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Francis B. Wai

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Francis Brown Wai
Francis Brown Wai.jpg
Captain Francis B. Wai
Born(1917-04-14)April 14, 1917
Honolulu, Territory of Hawaii
DiedOctober 20, 1944(1944-10-20) (aged 27)
Leyte, Philippines  
Place of burial
Allegiance United States
Service/branchEmblem of the United States Department of the Army.svg United States Army
Years of service1940 – 1944
RankUS-O3 insignia.svg Captain
Unit34th Infantry Regiment, 24th Infantry Division
Battles/warsWorld War II
AwardsMedal of Honor
Distinguished Service Cross[n 1]
Purple Heart

Francis Brown Wai (April 14, 1917 – October 20, 1944) was a captain in the United States Army and received the Medal of Honor for actions during the recapture of the Philippines from Japan in 1944. As a youngster, Wai liked to surf and he played several sports in high school and college. He graduated from college with a degree in finance. Although he initially planned to work with his father, he joined the Hawaii National Guard, commissioned a lieutenant. Wai was sent with his unit to fight in World War II and he was killed during the U.S. amphibious assault on Leyte, Philippines.

He was initially awarded the Distinguished Service Cross, the United States' second highest decoration for valor. After an extensive review of awards in 2000, his medal was upgraded to the Medal of Honor.[1][2] To date, Wai is the only Chinese American and one of only two non-Japanese Asian American officers to receive the medal.[3]

Early life[edit]

Wai was the child of a Native Hawaiian mother and a Chinese[which?] father. Growing up, he often surfed with Duke Kahanamoku[citation needed], regarded as the father of surfing, and Buster Crabbe[citation needed], who later became an actor. He attended the Punahou School in Honolulu where he earned athletic letters in track, football and baseball. He went to college at the Sacramento Junior College before transferring to UCLA.[4] At UCLA, he was a four sport athlete and graduated in 1939 with a bachelor's degree in Banking and Finance.[5] He intended to work alongside his father in real estate and banking but instead joined the military upon the outbreak of World War II.[5]

Military service and death[edit]

Image of a man in his military dress uniform with a soft hat. The image shows from the waist up
Wai at the beginning of World War II

After his graduation, Wai enlisted in the Hawaii National Guard and was called into active duty before the United States' entrance into World War II. He received a commission as an officer and completed Officer Candidate School in 1941.[6] His commission was rare at a time when few Asian Americans were allowed to serve in combat leadership roles.[5][6] He was eventually assigned to the 34th Infantry Regiment of the 24th Infantry Division with the rank of Captain.[5] The 24th Division, based at Schofield Barracks, Oahu, was among the first American units to be involved in the Pacific Theater, exchanging fire with Japanese aircraft during the December 7, 1941 attack on Pearl Harbor.[5]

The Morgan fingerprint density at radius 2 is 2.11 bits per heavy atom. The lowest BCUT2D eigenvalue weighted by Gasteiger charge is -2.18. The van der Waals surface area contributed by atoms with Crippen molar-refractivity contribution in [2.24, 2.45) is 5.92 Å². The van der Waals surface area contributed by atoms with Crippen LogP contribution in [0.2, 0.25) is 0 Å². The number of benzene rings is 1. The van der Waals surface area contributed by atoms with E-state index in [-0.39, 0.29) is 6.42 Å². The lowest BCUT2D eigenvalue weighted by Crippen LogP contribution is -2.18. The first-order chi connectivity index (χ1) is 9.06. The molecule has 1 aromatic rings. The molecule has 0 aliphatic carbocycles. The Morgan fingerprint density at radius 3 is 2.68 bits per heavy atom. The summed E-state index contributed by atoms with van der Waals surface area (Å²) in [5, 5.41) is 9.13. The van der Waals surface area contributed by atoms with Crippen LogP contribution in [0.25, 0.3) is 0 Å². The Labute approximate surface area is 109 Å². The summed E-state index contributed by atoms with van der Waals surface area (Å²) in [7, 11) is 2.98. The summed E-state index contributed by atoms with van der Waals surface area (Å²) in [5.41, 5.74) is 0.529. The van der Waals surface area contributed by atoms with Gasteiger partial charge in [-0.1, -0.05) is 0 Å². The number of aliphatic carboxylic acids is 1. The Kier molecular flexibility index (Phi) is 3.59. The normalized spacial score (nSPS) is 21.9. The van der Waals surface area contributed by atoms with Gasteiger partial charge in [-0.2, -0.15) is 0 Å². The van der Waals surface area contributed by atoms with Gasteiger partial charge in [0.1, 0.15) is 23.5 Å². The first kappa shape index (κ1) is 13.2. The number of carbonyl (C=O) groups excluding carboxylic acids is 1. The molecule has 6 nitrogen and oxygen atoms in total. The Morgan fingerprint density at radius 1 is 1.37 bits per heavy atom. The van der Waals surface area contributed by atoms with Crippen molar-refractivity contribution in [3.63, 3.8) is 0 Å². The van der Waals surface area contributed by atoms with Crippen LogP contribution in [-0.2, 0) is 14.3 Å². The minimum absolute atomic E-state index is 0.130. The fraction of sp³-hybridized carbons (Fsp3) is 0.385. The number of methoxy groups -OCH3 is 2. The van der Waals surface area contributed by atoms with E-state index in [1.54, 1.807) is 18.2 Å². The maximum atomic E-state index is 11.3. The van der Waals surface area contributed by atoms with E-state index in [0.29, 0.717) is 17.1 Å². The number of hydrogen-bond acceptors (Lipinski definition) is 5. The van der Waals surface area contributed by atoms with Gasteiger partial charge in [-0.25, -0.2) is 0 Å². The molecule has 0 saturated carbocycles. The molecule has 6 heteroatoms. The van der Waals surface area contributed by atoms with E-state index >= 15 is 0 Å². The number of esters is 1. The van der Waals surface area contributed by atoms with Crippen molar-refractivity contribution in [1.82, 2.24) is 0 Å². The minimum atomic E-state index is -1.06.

Operation Reckless[edit]

In May 1943, Captain Wai deployed to Australia with the 24th Infantry Division and by September 19, 1943, the unit was at Camp Caves, near Rockhampton, on the eastern coast of Australia. Wai and the rest of the unit began intensive combat training.[7] With training completed, the division moved to Goodenough Island on January 31, 1944, to prepare for Operation Reckless, the amphibious invasion of Hollandia, Netherlands New Guinea (now Jayapura, in the Papua province of Indonesia).[8]

The 24th landed at Tanahmerah Bay on April 22, 1944 and seized the Hollandia Airdrome despite torrential rain and marshy terrain.[7] Shortly after the Hollandia landing, the division's 34th Infantry Regiment moved to Biak to reinforce the 41st Infantry Division. Wai's regiment captured the Sorido and Borokoe airdromes before returning to the division on Hollandia in July.[7] In two months, Wai and his unit had crossed New Guinea and recaptured three airdromes from the Japanese.[9]


A map of an island with an attacking 6th Army force landing on its eastern edge via Leyte Gulf
A tactical map for the Invasion of Leyte on October 20, 1944. The 24th Infantry Division landed in the northern part of the island with X Corps.

After occupying the Hollandia area, Wai was assigned to X Corps of the Sixth United States Army in preparation for the invasion of the Philippines. On October 20, 1944, his division was paired with the 1st Cavalry Division within X Corps, and the two divisions made an assault landing at Leyte.[10] When Captain Wai landed at Red Beach, the Japanese forces stationed on the island concentrated their fire on the waves of incoming troops from gun positions located in a palm grove bounded by submerged rice paddies. When Wai arrived on the beach in the fifth wave, he found the soldiers there to be leaderless, disorganized, and pinned down on the open beach. Assuming command, he moved through the rice paddies, without cover. His demeanor and example inspired the other men to follow him. With deliberate disregard of his own personal safety, he advanced without cover to draw Japanese machine gun and rifle fire, thus exposing the locations of the entrenched Japanese forces. Systematically, the Japanese positions were assaulted and overcome. Wai was killed leading an assault against the last Japanese pillbox in the area.[11] For his actions during the landing on Leyte, Wai was posthumously awarded the Distinguished Service Cross. After the war, his remains were interred at the National Memorial Cemetery of the Pacific in Hawaii.[12][13] His grave can be found in section Q, grave 1194.[12]